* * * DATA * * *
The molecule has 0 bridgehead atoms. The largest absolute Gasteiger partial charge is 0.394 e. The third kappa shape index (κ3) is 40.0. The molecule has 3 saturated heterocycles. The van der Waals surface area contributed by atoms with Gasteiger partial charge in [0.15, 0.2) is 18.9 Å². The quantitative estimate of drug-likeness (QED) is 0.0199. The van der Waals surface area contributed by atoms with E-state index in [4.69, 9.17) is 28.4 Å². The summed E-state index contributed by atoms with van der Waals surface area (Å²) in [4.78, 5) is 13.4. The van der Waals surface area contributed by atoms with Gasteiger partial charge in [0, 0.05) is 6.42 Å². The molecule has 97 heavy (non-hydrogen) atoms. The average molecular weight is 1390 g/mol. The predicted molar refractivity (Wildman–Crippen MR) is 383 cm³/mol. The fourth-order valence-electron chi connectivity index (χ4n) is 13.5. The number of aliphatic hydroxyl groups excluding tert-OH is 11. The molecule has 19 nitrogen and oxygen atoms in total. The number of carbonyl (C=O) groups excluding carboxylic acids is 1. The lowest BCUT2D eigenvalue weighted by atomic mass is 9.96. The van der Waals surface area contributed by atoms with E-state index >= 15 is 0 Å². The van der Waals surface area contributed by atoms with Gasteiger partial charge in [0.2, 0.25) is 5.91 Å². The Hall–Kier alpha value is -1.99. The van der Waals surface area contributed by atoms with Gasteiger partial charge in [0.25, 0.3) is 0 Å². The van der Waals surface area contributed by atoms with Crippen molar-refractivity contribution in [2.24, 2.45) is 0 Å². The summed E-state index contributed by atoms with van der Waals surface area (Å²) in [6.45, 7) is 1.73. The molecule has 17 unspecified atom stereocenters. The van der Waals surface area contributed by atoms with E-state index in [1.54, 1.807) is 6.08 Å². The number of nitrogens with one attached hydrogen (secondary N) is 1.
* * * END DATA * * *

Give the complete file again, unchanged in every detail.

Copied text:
The molecule has 0 bridgehead atoms. The largest absolute Gasteiger partial charge is 0.394 e. The third kappa shape index (κ3) is 40.0. The molecule has 3 saturated heterocycles. The van der Waals surface area contributed by atoms with Gasteiger partial charge in [0.15, 0.2) is 18.9 Å². The quantitative estimate of drug-likeness (QED) is 0.0199. The van der Waals surface area contributed by atoms with E-state index in [4.69, 9.17) is 28.4 Å². The summed E-state index contributed by atoms with van der Waals surface area (Å²) in [4.78, 5) is 13.4. The van der Waals surface area contributed by atoms with Gasteiger partial charge in [0, 0.05) is 6.42 Å². The molecule has 97 heavy (non-hydrogen) atoms. The average molecular weight is 1390 g/mol. The predicted molar refractivity (Wildman–Crippen MR) is 383 cm³/mol. The fourth-order valence-electron chi connectivity index (χ4n) is 13.5. The number of aliphatic hydroxyl groups excluding tert-OH is 11. The molecule has 19 nitrogen and oxygen atoms in total. The number of carbonyl (C=O) groups excluding carboxylic acids is 1. The lowest BCUT2D eigenvalue weighted by atomic mass is 9.96. The van der Waals surface area contributed by atoms with E-state index >= 15 is 0 Å². The van der Waals surface area contributed by atoms with Gasteiger partial charge in [0.2, 0.25) is 5.91 Å². The Hall–Kier alpha value is -1.99. The van der Waals surface area contributed by atoms with Gasteiger partial charge in [0.25, 0.3) is 0 Å². The van der Waals surface area contributed by atoms with Crippen molar-refractivity contribution in [2.24, 2.45) is 0 Å². The summed E-state index contributed by atoms with van der Waals surface area (Å²) in [6.45, 7) is 1.73. The molecule has 17 unspecified atom stereocenters. The van der Waals surface area contributed by atoms with E-state index in [1.54, 1.807) is 6.08 Å². The number of nitrogens with one attached hydrogen (secondary N) is 1.